Long-time wrestling coach nears 200th career win
When Ron Averill thinks back to his first year as Lansing High School's wrestling coach, he recalls it as though it were yesterday.
"When I started back in 1982-83," Averill said, "we had only 14 or 15 kids on the team. We won one dual the entire year, and that was OK.
"In everybody's mind that was OK - except for mine. I couldn't see that as acceptable."
Averill has spent the past 21 years proving that LHS wrestlers could do better.
The Lions were 1-14 during that first season, and 4-9 the following year, but since then have posted 18 winning seasons in a row. So far, this year's Lions are 5-1 in duals. They've had so much success under Averill's guidance that he is about to join just a handful of Kansas coaches in the 200-win club.
Averill owns a career record of 199 wins, 69 losses and one tie for a winning percentage of almost 75 percent, despite taking a two-year break from coaching in 2000 and 2001. Numbers like that are why Lansing is mentioned among the state's most dominating wrestling programs year-in and year-out.
Averill's love of wrestling extends back to when he was in high school. He came out for the wrestling team as a senior at Wellsville High School when the school finally started its wrestling program.
"I had some health problems and some knee problems so I couldn't do sports my junior year, but then my senior year I was able to come out late in the season, but I missed qualifying (for state)," Averill said. "I was, like, fifth at regionals, missed it by one place, I was 14-7 : 12 pins. I was a good first-year wrestler."
He was away from the sport during college but was happy to return when Lansing High needed a wrestling coach.
Averill had his hands full in the early days. For starters, he had no head coaching experience and still was relatively new to the sport. Second, he was inheriting a small program with no tradition.
"It's not like it was an overnight turnaround. It took us two or three years," he said.
Although Averill's time as an athlete was minimal, he learned from his experience how to relate with his athletes and drive them to be champions.
"Regardless of what the sport was, I was a hard worker. I competed hard," Averill said. "But I didn't do it aggressively. I learned there's a huge difference between getting out there and trying real hard, and doing that aggressively. In realizing that, I learned there's no way you can expect that in competition if you never reach that point in practice, so our desire is to really push those kids and reach that point in practice so they're prepared to flip that switch in competition."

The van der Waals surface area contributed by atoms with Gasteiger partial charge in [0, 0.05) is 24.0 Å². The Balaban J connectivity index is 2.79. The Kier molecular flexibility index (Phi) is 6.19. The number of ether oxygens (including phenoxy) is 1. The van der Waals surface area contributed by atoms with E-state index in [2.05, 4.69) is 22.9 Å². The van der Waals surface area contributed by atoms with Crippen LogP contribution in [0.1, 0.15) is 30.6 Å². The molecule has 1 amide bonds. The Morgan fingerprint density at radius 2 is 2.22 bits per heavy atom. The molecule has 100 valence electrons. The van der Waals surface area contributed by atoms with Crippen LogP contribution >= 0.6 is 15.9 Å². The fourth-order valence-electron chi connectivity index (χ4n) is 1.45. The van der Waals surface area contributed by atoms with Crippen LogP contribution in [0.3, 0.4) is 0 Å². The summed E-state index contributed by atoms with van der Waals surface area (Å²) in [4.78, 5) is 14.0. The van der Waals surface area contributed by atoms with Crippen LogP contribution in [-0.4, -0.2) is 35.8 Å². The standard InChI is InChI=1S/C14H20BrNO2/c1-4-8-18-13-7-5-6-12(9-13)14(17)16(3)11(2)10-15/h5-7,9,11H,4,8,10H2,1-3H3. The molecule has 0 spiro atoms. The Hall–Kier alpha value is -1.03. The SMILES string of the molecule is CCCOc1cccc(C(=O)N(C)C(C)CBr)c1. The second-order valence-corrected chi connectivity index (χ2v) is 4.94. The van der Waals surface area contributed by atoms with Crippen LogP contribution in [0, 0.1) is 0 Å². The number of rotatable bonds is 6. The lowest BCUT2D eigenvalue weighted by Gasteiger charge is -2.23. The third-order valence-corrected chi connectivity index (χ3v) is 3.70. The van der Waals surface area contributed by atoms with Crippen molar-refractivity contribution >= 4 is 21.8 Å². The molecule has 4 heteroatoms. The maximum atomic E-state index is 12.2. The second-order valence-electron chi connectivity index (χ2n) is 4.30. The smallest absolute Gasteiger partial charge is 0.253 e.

That's the way Averill and his staff have run practices for more than two decades.
On any given day, an Averill practice will consist of constant drilling on moves, followed by some scrimmaging and then about 20 minutes of running to improve his athletes' endurance.
"We do continuous repetition of moves," said Scott Terron, an LHS assistant coach who wrestled for Averill from 1988-91. "It's about the quality of moves. Not just practice makes perfect, but perfect practice will make perfect.
"Our kids are giving 100 percent in the wrestling room every day. I can give you that."
Sure, Lansing's practices are tough, but numerous athletes said the grueling workouts were worth the sweat and sacrifice because they knew their coaches, especially Averill, could help them become winners.
"He's a big contributing factor to me," said junior Stewart Jones, a 2004 state qualifier who owns a 17-2 record at 135 pounds this year. "His words of encouragement and the way he pushes us are top notch. It's not his goal for him to win. It's his goal to make us the best that we can be. I owe everything I've got to him."
Added junior Dennis Kessler: "Coach does everything he can for us. He practices with us, and he doesn't expect us to do anything that he wouldn't do himself."
IT'S ABOUT THE KIDS
Through all the success Averill has found as a coach, he always makes sure his focus stays on his athletes. It's never about him. It can't be, he said.
"I've learned through the years is when I start looking for wins on a personal level, when I want them to win for me, I have my priorities wrong," he said. "Win or lose, this is all about doing it for them as a team. As long as we can keep focused on the team, we're going to have success."
Averill wants that success for every one of his wrestlers, from the new kid on junior varsity to his most experienced veteran.
"I realize as a wrestler, the last thing you want to do is lose out on that mat," Averill said. "So my goal as a coach is to do everything I can to help that individual perform."
Averill has left the impression on every one of his wrestlers that hard work can pay off, whether it's in the classroom or on the wrestling mat, Terron said. That's why he returned to Lansing to coach with Averill.
"I want to win that man a state championship," Terron said. "I wrestled in college and I came back. I got the call and said 'I'd love to coach for you, to come back to my roots and do what I need to do.' More than anything I would like to see him win a state title."
At just 45 years of age and with 199 wins to his credit, it's quite possible Averill may one day win that championship.
After all, he said, he doesn't plan on going away soon.
"It's not like my goal was to get to 200 and then hang it up," Averill said. "Hopefully that's just going to be a landmark. I feel good about what we've done in the past and what we've gone through to get here, and I feel good about where we're going."
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